Taking a hint from Netflix, a new startup is counting on your daily hygiene, vanity, lust for saving money, and desire for automatic – set it and forget it – deliveries to make some money. And, they are turning to humor to promote their product!
For a $1 / month, the Dollar Shave Club will send you brand new razors in the mail every month for the rest of your life. According to them, that is nearly a $300 yearly savings.
- Does this commercial make you want to sign up?
In the first 24 hours after the online ad went live, the company received 5,000 new subscriptions.
The video cost them $4,500 to produce. So they have already covered that cost.
- Will you remember the video more than the product?
- Will they make a profit?
Will you be the next to sign up?
- Their next campaign will be for creams and moisturizers.
So you can expect another tongue and cheek video from them in the near future.
The Dollar Shave Club is one of a handful of start-ups to launch from Science, a tech studio that supports and funds start-up companies. It was founded by the former CEO of MySpace.com. According to the Los Angeles Times, Dollar Shave Club has received nearly $1 million in venture capital and angel funding.
So what do you think? Another great idea? Or just another internet viral video?
Small bills tend to get assigned to something like a mental petty cash account, and so we’re willing to spend them on petty things. Larger bills, in contrast, are naturally thought of more as “real money” and so we’re reluctant to spend them on things that aren’t of real importance.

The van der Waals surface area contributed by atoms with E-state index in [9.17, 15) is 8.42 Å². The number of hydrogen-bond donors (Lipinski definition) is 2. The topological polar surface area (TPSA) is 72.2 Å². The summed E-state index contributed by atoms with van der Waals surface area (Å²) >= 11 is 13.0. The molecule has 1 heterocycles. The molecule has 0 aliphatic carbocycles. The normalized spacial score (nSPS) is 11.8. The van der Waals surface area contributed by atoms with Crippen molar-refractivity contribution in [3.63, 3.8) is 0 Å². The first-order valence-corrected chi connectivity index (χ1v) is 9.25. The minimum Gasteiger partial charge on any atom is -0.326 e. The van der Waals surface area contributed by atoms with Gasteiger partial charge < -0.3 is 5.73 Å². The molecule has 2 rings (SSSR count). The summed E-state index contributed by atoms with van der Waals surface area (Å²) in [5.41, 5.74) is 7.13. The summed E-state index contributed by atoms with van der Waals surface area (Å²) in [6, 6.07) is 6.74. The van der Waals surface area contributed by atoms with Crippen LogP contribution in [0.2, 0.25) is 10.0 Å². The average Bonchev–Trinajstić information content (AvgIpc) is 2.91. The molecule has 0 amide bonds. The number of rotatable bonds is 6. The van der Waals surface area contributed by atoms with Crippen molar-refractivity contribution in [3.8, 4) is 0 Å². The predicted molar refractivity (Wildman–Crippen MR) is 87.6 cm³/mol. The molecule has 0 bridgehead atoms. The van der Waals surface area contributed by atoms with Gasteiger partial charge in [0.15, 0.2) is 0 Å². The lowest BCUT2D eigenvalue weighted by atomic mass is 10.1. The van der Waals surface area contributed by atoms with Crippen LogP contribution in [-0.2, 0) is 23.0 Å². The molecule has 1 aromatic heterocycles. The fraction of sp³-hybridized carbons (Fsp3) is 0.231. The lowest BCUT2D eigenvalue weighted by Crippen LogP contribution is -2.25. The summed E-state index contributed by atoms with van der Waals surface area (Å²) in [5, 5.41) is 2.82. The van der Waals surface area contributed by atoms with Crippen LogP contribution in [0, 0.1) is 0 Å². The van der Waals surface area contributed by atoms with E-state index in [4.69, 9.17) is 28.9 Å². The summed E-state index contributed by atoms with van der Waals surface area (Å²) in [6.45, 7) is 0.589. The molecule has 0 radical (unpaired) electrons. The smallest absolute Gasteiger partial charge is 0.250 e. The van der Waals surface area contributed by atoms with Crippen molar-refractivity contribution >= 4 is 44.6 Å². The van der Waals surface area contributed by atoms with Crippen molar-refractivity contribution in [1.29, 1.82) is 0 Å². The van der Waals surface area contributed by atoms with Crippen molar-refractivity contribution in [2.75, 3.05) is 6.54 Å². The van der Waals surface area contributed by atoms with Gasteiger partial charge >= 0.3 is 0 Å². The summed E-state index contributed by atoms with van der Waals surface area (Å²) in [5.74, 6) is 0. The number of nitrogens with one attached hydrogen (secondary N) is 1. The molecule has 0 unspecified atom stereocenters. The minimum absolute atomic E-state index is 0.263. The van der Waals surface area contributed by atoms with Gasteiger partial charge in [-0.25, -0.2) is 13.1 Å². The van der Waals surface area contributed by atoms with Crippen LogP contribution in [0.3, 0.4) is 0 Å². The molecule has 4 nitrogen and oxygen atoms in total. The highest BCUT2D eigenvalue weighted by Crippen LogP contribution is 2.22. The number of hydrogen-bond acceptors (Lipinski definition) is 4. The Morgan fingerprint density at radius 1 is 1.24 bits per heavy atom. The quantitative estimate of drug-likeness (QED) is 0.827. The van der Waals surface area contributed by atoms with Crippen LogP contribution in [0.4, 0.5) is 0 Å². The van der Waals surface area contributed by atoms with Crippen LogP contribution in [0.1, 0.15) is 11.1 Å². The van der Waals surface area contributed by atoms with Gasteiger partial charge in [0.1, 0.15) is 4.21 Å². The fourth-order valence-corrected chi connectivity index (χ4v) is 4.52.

For some reason, I don’t think this applies to kids. Case in point, I was standing in line at a Walmart last month and a father and son were at the register in front of me. The boy was about 7 or 8 and had a RC car in one hand and a rolled up bill in the other. At the last second he saw some of his favorite candy and grabbed a bag to include with his purchase. He asked how much it was and the cashier said it would cost him another dollar. He promptly put the rolled up bill, the RC car and the bag of candy on the counter and asked his dad for another dollar.
The rolled up bill was a $100 dollar bill.
My guess is that if he had had several bills, he probably would not have thought he needed another bill and would not have asked his dad for more money.
The $100 dollars was his Christmas money so he could spend it as he saw fit. I was rather impressed that he did not spend it all in one shot. But I was also curious that he forgot how much he really did have.
Afterwards, as I was walking out, I was glad to see the dad and son sitting at a table counting out how much he had left.
So, where do you fall in the psychological scheme of things?
I know folks who do keep a large amount of cash with them, say $300. This is their way of budgeting. They give themselves a weekly allowance and use it for gas, food, shopping, etc. When it is gone, it’s gone.
I, on the other hand, tend not to keep much cash at all in my wallet. Yes it is usually in the form of smaller bills. But I do it for a much different reason. I like to be able to keep track of my expenses and spending. By using a debit card (not credit), most every transaction is recorded.